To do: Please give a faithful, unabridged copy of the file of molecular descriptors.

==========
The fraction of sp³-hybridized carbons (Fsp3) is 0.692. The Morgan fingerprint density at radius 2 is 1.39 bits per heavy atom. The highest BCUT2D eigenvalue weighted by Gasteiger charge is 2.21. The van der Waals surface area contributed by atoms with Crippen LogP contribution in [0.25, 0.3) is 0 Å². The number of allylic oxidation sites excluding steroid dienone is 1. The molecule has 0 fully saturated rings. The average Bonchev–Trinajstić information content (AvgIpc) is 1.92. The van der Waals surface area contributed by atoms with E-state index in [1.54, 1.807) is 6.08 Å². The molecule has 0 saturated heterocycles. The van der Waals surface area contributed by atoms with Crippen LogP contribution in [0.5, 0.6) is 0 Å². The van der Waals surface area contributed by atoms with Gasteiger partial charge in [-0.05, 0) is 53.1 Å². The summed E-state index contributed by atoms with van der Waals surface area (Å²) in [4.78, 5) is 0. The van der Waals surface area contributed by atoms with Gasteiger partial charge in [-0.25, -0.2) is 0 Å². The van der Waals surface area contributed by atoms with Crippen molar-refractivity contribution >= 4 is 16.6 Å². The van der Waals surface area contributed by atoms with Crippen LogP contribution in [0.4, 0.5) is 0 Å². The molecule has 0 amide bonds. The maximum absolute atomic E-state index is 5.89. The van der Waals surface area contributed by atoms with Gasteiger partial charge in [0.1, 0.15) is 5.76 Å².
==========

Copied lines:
The fraction of sp³-hybridized carbons (Fsp3) is 0.692. The Morgan fingerprint density at radius 2 is 1.39 bits per heavy atom. The highest BCUT2D eigenvalue weighted by Gasteiger charge is 2.21. The van der Waals surface area contributed by atoms with Crippen LogP contribution in [0.25, 0.3) is 0 Å². The number of allylic oxidation sites excluding steroid dienone is 1. The molecule has 0 fully saturated rings. The average Bonchev–Trinajstić information content (AvgIpc) is 1.92. The van der Waals surface area contributed by atoms with E-state index in [1.54, 1.807) is 6.08 Å². The molecule has 0 saturated heterocycles. The van der Waals surface area contributed by atoms with Crippen LogP contribution in [0.5, 0.6) is 0 Å². The van der Waals surface area contributed by atoms with Gasteiger partial charge in [-0.05, 0) is 53.1 Å². The summed E-state index contributed by atoms with van der Waals surface area (Å²) in [4.78, 5) is 0. The van der Waals surface area contributed by atoms with Gasteiger partial charge in [-0.25, -0.2) is 0 Å². The van der Waals surface area contributed by atoms with Crippen molar-refractivity contribution >= 4 is 16.6 Å². The van der Waals surface area contributed by atoms with Crippen LogP contribution in [0.4, 0.5) is 0 Å². The molecule has 0 amide bonds. The maximum absolute atomic E-state index is 5.89. The van der Waals surface area contributed by atoms with Gasteiger partial charge in [0.1, 0.15) is 5.76 Å².